Technology | Media | Telecommunications

Tuesday, March 04, 2008

Can Hollywood Challenge Dominant Apple?

Parks Associates and the Entertainment Technology Center (ETC@USC) released a new white paper detailing steps to achieve profitable distribution of mobile content on mobile platforms and devices.

They suggest that content owners should offer more free content on mobile devices in order to aggressively promote movies and programming on traditional media. By offering free content, this will prime the pump for future premium offerings. At least, that's the hope.

Parks Associates notes that less than 10 percent of Internet users are willing to purchase a digital movie download at current price points. That said, apparently it's not clear exactly what price point would be acceptable.

The new white paper exhorts Hollywood to use Apple's own tactics of offering bargain content in order to sell higher margin products for its own benefit -- in this case, to drive consumers to new theatrical releases, TV programming, and eventually made-for-mobile video programming, or "mobisodes."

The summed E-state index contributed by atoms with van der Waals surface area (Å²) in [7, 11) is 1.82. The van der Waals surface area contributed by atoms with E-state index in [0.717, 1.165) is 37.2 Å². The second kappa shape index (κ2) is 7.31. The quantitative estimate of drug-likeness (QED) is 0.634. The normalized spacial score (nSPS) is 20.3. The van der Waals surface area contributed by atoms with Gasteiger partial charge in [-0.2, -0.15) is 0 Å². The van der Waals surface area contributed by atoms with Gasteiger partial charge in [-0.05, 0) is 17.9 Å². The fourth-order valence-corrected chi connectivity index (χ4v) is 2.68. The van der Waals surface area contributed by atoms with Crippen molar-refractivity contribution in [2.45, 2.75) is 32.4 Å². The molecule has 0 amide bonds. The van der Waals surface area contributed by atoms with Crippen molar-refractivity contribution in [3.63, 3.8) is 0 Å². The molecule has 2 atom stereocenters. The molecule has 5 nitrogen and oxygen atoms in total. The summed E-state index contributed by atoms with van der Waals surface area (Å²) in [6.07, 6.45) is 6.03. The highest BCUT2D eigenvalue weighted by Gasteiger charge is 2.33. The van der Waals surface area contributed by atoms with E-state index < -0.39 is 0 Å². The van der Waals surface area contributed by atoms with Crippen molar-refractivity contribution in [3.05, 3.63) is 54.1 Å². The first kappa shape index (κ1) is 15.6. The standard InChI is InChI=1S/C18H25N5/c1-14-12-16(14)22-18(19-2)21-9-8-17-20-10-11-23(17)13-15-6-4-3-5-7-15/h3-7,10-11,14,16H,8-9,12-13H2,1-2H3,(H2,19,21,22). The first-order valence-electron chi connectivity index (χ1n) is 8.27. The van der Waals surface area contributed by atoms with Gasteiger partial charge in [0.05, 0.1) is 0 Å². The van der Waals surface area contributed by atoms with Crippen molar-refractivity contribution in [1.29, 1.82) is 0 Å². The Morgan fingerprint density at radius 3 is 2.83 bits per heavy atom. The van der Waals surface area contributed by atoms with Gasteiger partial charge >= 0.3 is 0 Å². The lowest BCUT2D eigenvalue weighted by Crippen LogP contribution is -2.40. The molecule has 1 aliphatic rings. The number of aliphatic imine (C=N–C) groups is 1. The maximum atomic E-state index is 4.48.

"Many content owners have tried re-purposing TV and movie content on mobile and have largely been disappointed (i.e. failed miserably) by the revenues on those platforms," said David Wertheimer, Executive Director of the ETC@USC.

"While we believe wholeheartedly in Anytime/Anwhere availability of content, we also know that these devices, when content is created specifically for them, can create opportunities for marketing and selling content elsewhere -- especially now, while consumer habits are just taking shape."

"Hollywood shouldn't let Apple make all the money, especially since they are the ones making the movies," said John Barrett, director of research at Parks Associates. "Judicious use of free mobile content can help drive ticket and DVD sales."

I believe that Apple has already established itself as a digital media distribution dominant player, and they did it while Hollywood looked on in amazement. Parks' opinion assumes that big media companies ultimately have control over over what they produce. Frankly, I'm not so sure. They conceded online distribution to others because they totally misread the market opportunity.